We spend the day in camp, at Smithfield, awaiting further
orders. The trains stick in the swamps and come in slowly.
None but the Arni}^ of Georgia is crossing here.

We yesterday passed a house where there had been skirm-
ishing. The woman declared that the shooting almost
scared her to death. "Was it infantry or cavalry?"

*[ Special Field Order, No. 54.]
Headquarters Military Division of the Mississippi, )
IN THE Field, Smithfield, North Carolina, April 12, 1S65.)'
The General commanding announces to the army that he has official notice
from General Cjrant that General Lee surrendered to him his entire army,
on the 9th inst., at Appomattox Court- House, \'irginia.

Glor\' to-God and our countr\-, and all honor to our comrades in arms,
toward whom we are marching.

A little more labor, a little more toil on our part, the great race is won,
and our Government stands regenerated, after foin- long vears of war.

Major-General commanding.


inquired some one. "Oh no, nothing- but 'peekits,' " said
the old lady.

I took a walk about the town. The Masonic and Odd
Fellows' Halls have been rifled. In the latter there is a
skeleton, in a coffin. Saw an old dismounted gun lying
near the river bank. It must date back to as early as the
Revolution. I found none who could tell its history, except
tliat it was brought l>om Newbern, to tire on gala days. At
the court house I noticed the shelves, in the offices, are
emptied of their contents on the floor. The archives of
Johnson county lie in confusion amongst the dirt. Many of
the documents date back to the old colonial times, when
legal proceedings were done in the
^Bfck. King's name. The churches are open,

Mgati ^\ and the books scattered about the pews.

V tl At the graveyard I noticed the graves

of a number of rebels, bearing ominous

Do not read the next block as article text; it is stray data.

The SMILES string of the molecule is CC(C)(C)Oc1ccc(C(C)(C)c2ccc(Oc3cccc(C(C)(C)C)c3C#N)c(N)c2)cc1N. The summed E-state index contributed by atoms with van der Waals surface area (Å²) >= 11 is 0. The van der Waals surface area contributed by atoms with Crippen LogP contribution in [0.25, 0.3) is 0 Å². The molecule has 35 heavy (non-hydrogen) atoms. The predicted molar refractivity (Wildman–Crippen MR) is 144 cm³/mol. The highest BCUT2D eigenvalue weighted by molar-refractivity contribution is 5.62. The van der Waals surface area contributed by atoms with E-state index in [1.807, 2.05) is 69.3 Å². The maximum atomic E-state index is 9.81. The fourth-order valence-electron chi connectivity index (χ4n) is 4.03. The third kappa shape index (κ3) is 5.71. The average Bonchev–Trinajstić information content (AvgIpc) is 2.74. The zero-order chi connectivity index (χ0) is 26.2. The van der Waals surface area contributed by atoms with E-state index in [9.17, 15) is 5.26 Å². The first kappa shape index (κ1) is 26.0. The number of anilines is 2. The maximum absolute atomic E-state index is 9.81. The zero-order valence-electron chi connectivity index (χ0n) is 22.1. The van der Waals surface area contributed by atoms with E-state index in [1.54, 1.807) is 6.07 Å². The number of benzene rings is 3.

dates — about the time of the Benton-
ville fight. In the same yard there is
blood, seemingly where one of our sol-
diers was killed yesterda}'.
JOHN w. EMMERsoN * ^ crowd of uieu, women and children

Lieutenant Co. F.

came in to make application for guards,
and most of the applicants were accommodated. The 58th
Indiana is the only Regiment remaining here.

Thursday, April 13. — The remainder of the trains of the
Army of Georgia crosses this morning. We still remain,
expecting some part of the Army of North Carolina. But
it does not come ; rumor says it is crossing above, and
crossing below, etc.

In the evening we had meeting at the Methodist Church.
It was not announced until just at the hour for meeting, j^et

* Was mustered in with his Company and remained ^\ith it until tlie
muster out. Was promoted to Second Lieutenant ot" tlie Company in 1865.
A false report of his death, at Shiloh, reached his friends and a nice coffin
was sent to bring the body home. [See page 7^.] But he got home in better
shape after the hostilities were ended, and still lives to enjoy the fruits of the
victory, on his farm near ()wens\ille, Ind.


the soldiers came flocking in, until the house was full. Two
or three ladies were present. I ascended the high pulpit,
and, sweating, preached earnestly to the people. The sol-
diers sang with a will. We had a good meeting, and hope
for a revival.

Friday, April 14. — While returning from a walk, I
noticed that the men were rolling up their tents and blankets,
and soon learned that marching orders had been received.
General Slocum writes, from Raleigh, to Lieutenant-Colonel
Moore, to leave one bridge and a sufficient guard, and come
on to Raleigh, with the surplus material, then follow the 20th
Corps to Cape Fear river, by way of Jones' cross-roads. It
was 9:30 when we marched. Companies B and G remain
behind, with Captain McDonald commanding them. I
hardly expect to see them any more during the war. If the
army moves on, and they remain here, we will be in differ-
ent departments.

We marched out on the right-hand road. The way was
much improved by the sun, since the rear of the train passed,
yesterday. We came to the railroad, about one mile from
Clayton, where we met Captain Smith, of General Davis'
staff, with a mounted escort. He had been sent by General
Sherman to conduct the train, by a. direct road, to Jones'
cross-roads. This point is west of Raleigh, and a little north
of west from Clayton, and it is, therefore, out of the way to
go by Raleigh. We moved by a road, over which no arm}-
had ever passed, in a southwest direction, for about seven